I was proofreading an article on ‘Chernobyl: The Lost Files’ yesterday when I suddenly saw a flare of Grammarly red underlines. I thought it was a mistake, as everywhere there was Chernobyl, and Grammarly suggested changing it to Chornobyl.
So I ultimately took to Google to search if Chornobyl is another word with its history. However, a Google search on the word suggested it as a possible spelling error and guided me back to Chernobyl. Taking that as a background, I tweeted about the same, tagging Grammarly, thinking it was a bug.
Why Grammarly spells Chernobyl as Chornobyl?
Grammarly replied to my tweet, saying why Grammarly wants to change Chernobyl to Chornobyl. The company says, “Grammarly recognizes ‘Chornobyl’ as the correct spelling as it’s the preferred translation in Ukraine, where we are founded.”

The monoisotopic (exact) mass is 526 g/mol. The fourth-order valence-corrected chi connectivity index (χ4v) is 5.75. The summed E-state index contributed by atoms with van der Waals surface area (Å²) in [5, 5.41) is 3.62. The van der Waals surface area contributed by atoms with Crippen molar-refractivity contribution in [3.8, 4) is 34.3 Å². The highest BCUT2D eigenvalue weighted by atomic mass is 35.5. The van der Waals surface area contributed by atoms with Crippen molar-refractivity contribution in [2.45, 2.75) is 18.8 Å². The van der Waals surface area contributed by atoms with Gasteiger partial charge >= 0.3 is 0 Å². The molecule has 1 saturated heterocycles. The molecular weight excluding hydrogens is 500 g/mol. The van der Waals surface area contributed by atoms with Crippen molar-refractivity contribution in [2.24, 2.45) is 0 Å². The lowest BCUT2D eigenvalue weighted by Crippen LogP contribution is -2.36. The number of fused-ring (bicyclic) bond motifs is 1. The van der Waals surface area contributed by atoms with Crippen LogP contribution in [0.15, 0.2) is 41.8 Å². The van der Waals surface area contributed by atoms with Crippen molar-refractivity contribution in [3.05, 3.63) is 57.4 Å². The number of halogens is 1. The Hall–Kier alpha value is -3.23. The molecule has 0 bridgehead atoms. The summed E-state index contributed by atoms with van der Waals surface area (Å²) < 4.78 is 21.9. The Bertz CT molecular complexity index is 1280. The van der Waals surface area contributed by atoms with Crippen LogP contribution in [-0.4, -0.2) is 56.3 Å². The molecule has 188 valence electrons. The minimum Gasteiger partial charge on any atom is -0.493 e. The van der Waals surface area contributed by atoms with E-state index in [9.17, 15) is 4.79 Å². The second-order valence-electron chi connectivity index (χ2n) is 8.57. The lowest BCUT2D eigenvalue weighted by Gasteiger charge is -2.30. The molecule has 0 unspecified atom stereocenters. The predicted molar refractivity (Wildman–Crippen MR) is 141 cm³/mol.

While that is understandable, I now wanted to know how the English spelling came to be. It turns out that’s also an easy query to solve. The English spelling is slightly different from the Ukrainian one.
If you go past Google Search, suggesting Chernobyl as the right spelling, and search for Chornobyl instead, you’ll find that it now shows the name of Chornobyl city in Ukraine, the town abandoned after the nuclear disaster.
So technically, Chornobyl is the Ukrainian preference, but writing Chernobyl isn’t wrong either. So if you’re writing or reading about Chernobyl with many red lines in Grammarly suggestions, it is a matter of preference to change the spellings or leave it as is.